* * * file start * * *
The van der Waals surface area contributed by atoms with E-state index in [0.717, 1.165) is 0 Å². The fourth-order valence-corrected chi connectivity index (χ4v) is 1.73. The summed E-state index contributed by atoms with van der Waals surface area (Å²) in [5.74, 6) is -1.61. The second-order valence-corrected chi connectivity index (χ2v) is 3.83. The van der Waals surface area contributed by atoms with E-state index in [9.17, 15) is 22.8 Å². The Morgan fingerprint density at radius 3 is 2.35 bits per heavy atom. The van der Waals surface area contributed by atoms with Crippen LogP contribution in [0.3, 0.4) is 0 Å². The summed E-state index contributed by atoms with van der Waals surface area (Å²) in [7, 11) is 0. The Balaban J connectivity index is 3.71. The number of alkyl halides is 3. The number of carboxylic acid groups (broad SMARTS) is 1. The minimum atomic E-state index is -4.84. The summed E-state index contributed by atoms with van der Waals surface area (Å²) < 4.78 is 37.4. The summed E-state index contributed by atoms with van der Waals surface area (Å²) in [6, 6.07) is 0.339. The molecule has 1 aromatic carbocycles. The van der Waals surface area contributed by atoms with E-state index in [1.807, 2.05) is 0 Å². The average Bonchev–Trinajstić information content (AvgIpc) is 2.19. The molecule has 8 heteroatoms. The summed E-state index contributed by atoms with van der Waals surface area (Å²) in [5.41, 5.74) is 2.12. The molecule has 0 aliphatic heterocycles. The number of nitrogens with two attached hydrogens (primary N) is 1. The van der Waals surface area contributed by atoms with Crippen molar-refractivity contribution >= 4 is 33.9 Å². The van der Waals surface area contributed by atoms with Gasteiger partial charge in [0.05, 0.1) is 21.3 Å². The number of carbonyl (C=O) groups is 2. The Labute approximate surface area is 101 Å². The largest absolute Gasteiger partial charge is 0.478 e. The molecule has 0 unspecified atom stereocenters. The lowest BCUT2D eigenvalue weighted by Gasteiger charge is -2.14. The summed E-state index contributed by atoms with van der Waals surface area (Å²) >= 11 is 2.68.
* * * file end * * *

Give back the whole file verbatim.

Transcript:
The van der Waals surface area contributed by atoms with E-state index in [0.717, 1.165) is 0 Å². The fourth-order valence-corrected chi connectivity index (χ4v) is 1.73. The summed E-state index contributed by atoms with van der Waals surface area (Å²) in [5.74, 6) is -1.61. The second-order valence-corrected chi connectivity index (χ2v) is 3.83. The van der Waals surface area contributed by atoms with E-state index in [9.17, 15) is 22.8 Å². The Morgan fingerprint density at radius 3 is 2.35 bits per heavy atom. The van der Waals surface area contributed by atoms with Crippen LogP contribution in [0.3, 0.4) is 0 Å². The summed E-state index contributed by atoms with van der Waals surface area (Å²) in [7, 11) is 0. The Balaban J connectivity index is 3.71. The number of alkyl halides is 3. The number of carboxylic acid groups (broad SMARTS) is 1. The minimum atomic E-state index is -4.84. The summed E-state index contributed by atoms with van der Waals surface area (Å²) < 4.78 is 37.4. The summed E-state index contributed by atoms with van der Waals surface area (Å²) in [6, 6.07) is 0.339. The molecule has 1 aromatic carbocycles. The van der Waals surface area contributed by atoms with E-state index in [1.807, 2.05) is 0 Å². The average Bonchev–Trinajstić information content (AvgIpc) is 2.19. The molecule has 8 heteroatoms. The summed E-state index contributed by atoms with van der Waals surface area (Å²) in [5.41, 5.74) is 2.12. The molecule has 0 aliphatic heterocycles. The number of nitrogens with two attached hydrogens (primary N) is 1. The van der Waals surface area contributed by atoms with Crippen molar-refractivity contribution >= 4 is 33.9 Å². The van der Waals surface area contributed by atoms with Gasteiger partial charge in [0.05, 0.1) is 21.3 Å². The number of carbonyl (C=O) groups is 2. The Labute approximate surface area is 101 Å². The largest absolute Gasteiger partial charge is 0.478 e. The molecule has 0 unspecified atom stereocenters. The lowest BCUT2D eigenvalue weighted by Gasteiger charge is -2.14. The summed E-state index contributed by atoms with van der Waals surface area (Å²) >= 11 is 2.68.